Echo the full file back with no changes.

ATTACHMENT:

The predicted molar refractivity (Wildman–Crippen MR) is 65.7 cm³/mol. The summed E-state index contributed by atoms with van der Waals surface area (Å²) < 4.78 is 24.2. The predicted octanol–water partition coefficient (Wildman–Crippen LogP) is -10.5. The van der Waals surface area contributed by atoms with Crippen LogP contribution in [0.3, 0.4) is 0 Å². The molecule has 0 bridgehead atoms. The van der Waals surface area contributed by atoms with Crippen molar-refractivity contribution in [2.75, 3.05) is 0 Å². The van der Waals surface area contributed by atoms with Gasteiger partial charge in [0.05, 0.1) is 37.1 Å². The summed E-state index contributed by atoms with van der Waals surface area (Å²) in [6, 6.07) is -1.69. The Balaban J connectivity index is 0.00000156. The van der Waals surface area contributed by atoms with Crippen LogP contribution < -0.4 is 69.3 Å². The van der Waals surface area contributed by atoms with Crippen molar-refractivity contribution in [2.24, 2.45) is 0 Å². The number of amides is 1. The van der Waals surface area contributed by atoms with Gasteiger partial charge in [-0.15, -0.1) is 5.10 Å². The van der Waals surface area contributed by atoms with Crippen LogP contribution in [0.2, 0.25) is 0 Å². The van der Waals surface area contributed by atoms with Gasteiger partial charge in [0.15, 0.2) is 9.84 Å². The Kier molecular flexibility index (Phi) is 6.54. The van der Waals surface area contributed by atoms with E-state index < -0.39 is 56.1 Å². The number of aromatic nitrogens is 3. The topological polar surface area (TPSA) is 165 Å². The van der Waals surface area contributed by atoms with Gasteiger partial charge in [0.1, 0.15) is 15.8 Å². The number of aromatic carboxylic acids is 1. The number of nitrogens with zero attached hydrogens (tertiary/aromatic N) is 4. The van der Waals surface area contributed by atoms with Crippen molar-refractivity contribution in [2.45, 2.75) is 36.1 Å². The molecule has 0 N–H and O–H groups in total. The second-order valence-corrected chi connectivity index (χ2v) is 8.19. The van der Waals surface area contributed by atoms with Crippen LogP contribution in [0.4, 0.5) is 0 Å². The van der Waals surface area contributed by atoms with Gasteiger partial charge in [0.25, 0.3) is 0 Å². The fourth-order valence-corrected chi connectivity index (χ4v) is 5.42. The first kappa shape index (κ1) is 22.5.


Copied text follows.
The predicted molar refractivity (Wildman–Crippen MR) is 65.7 cm³/mol. The summed E-state index contributed by atoms with van der Waals surface area (Å²) < 4.78 is 24.2. The predicted octanol–water partition coefficient (Wildman–Crippen LogP) is -10.5. The van der Waals surface area contributed by atoms with Crippen LogP contribution in [0.3, 0.4) is 0 Å². The molecule has 0 bridgehead atoms. The van der Waals surface area contributed by atoms with Crippen molar-refractivity contribution in [2.75, 3.05) is 0 Å². The van der Waals surface area contributed by atoms with Gasteiger partial charge in [0.05, 0.1) is 37.1 Å². The summed E-state index contributed by atoms with van der Waals surface area (Å²) in [6, 6.07) is -1.69. The Balaban J connectivity index is 0.00000156. The van der Waals surface area contributed by atoms with Crippen LogP contribution < -0.4 is 69.3 Å². The van der Waals surface area contributed by atoms with Crippen molar-refractivity contribution in [2.24, 2.45) is 0 Å². The number of amides is 1. The van der Waals surface area contributed by atoms with Gasteiger partial charge in [-0.15, -0.1) is 5.10 Å². The van der Waals surface area contributed by atoms with Crippen LogP contribution in [0.2, 0.25) is 0 Å². The van der Waals surface area contributed by atoms with Gasteiger partial charge in [0.15, 0.2) is 9.84 Å². The Kier molecular flexibility index (Phi) is 6.54. The van der Waals surface area contributed by atoms with E-state index < -0.39 is 56.1 Å². The number of aromatic nitrogens is 3. The topological polar surface area (TPSA) is 165 Å². The van der Waals surface area contributed by atoms with Gasteiger partial charge in [0.1, 0.15) is 15.8 Å². The number of aromatic carboxylic acids is 1. The number of nitrogens with zero attached hydrogens (tertiary/aromatic N) is 4. The van der Waals surface area contributed by atoms with Crippen molar-refractivity contribution in [2.45, 2.75) is 36.1 Å². The molecule has 0 N–H and O–H groups in total. The second-order valence-corrected chi connectivity index (χ2v) is 8.19. The van der Waals surface area contributed by atoms with Crippen LogP contribution in [0.4, 0.5) is 0 Å². The van der Waals surface area contributed by atoms with Gasteiger partial charge in [0.25, 0.3) is 0 Å². The fourth-order valence-corrected chi connectivity index (χ4v) is 5.42. The first kappa shape index (κ1) is 22.5.